Reactive Extensions and Parallel Extensions

It’s awesome to see the Reactive Extensions to .NET (Rx) live on the DevLabs site.  If you haven’t checked out this exciting project, we urge you to do so.  Not only is it cool and useful technology, but the download includes a back ported (and unsupported) release of Parallel Extensions for the .NET Framework 3.5 in the form of System.Threading.dll.  Rx relies on this, and you can also use it to try out our new parallel programming support for .NET 4 but with your .NET 3.5 projects.

I recently sat down with Wes Dyer from the Rx team to discuss the Reactive Extensions integration with Parallel Extensions.  You can view a video of that discussion at Wes Dyer and Stephen Toub: Rx and Px – Working Together.

While unsupported, the 3.5 back port does contain all of the types and constructs present in the .NET 4 supported release. In fact, using the back ported version is very similar to using the bits in .NET 4, albeit with a few known differences:

  1. In order to use the features with .NET 3.5 applications, you will need to add a reference to the back ported standalone DLL named System.Threading.dll. This additional step is not present with .NET 4, since the parallel technology is baked into core CLR components.
  2. The performance of the parallel types is optimized for and predicated on the .NET 4 Framework. You should not assume that an application using the .NET 3.5 version will exhibit similar performance characteristics to one using the supported .NET 4 version. Parallel Extensions extensively leverages advancements made in the .NET 4 ThreadPool and other performance optimizations present in .NET 4.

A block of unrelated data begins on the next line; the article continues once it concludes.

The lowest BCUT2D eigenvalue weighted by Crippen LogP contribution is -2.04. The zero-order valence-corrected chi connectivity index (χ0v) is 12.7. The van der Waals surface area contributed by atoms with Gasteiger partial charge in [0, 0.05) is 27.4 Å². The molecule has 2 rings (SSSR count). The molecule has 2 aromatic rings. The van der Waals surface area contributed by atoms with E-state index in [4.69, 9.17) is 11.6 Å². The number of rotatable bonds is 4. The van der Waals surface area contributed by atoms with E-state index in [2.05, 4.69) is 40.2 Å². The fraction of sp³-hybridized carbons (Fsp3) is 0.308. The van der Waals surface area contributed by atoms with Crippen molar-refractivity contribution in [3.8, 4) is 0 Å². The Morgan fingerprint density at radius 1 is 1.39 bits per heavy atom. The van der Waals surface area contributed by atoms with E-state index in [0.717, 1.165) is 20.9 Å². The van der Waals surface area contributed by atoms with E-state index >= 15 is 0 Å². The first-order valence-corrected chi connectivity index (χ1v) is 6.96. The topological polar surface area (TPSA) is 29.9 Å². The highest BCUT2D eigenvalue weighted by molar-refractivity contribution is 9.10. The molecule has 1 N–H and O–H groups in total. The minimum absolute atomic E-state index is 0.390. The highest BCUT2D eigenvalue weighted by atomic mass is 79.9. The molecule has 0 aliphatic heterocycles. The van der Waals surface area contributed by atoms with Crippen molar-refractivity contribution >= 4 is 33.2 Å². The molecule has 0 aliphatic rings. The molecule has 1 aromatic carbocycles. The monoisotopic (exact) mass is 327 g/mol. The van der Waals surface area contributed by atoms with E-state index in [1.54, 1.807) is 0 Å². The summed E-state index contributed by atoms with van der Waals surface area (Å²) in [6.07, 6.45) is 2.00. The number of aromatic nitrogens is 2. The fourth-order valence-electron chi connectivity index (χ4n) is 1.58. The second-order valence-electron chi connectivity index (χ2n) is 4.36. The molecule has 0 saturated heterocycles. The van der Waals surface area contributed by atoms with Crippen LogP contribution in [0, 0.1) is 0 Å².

3. Unlike in .NET 4, the OperationCanceledException type does not have a constructor that accepts a CancellationToken, nor does the exception have a CancellationToken property. In order to throw an exception to cooperatively acknowledge cancellation within a Task, you may use the ThrowIfCancellationRequested method present on the CancellationToken type. Refer to MSDN documentation for more details.
  4. To handle exceptions thrown due to cancellation, users should catch the OperationCanceledException. Although the exception thrown is of type OperationCancelledException2, users will not be able to catch this type as it is an internal exception derived from OperationCanceledException (necessary as part of the back port to maintain consistency).
  5. The Parallel Task and Parallel Stack tool windows in Visual Studio 2010 will not highlight tasks from the .NET 3.5 back port.  These features require .NET 4.
  6. The concurrency visualizations in the Visual Studio 2010 profiler will not show parallel region markers for parallel loops in the .NET 3.5 back port.  This is due to the .NET 3.5 version not outputting any of the ETW events output by the .NET 4 release.

Even with these limitations, we hope you enjoy the release!  You can also expect further integration between Rx and Parallel Extensions in future drops on the DevLabs site.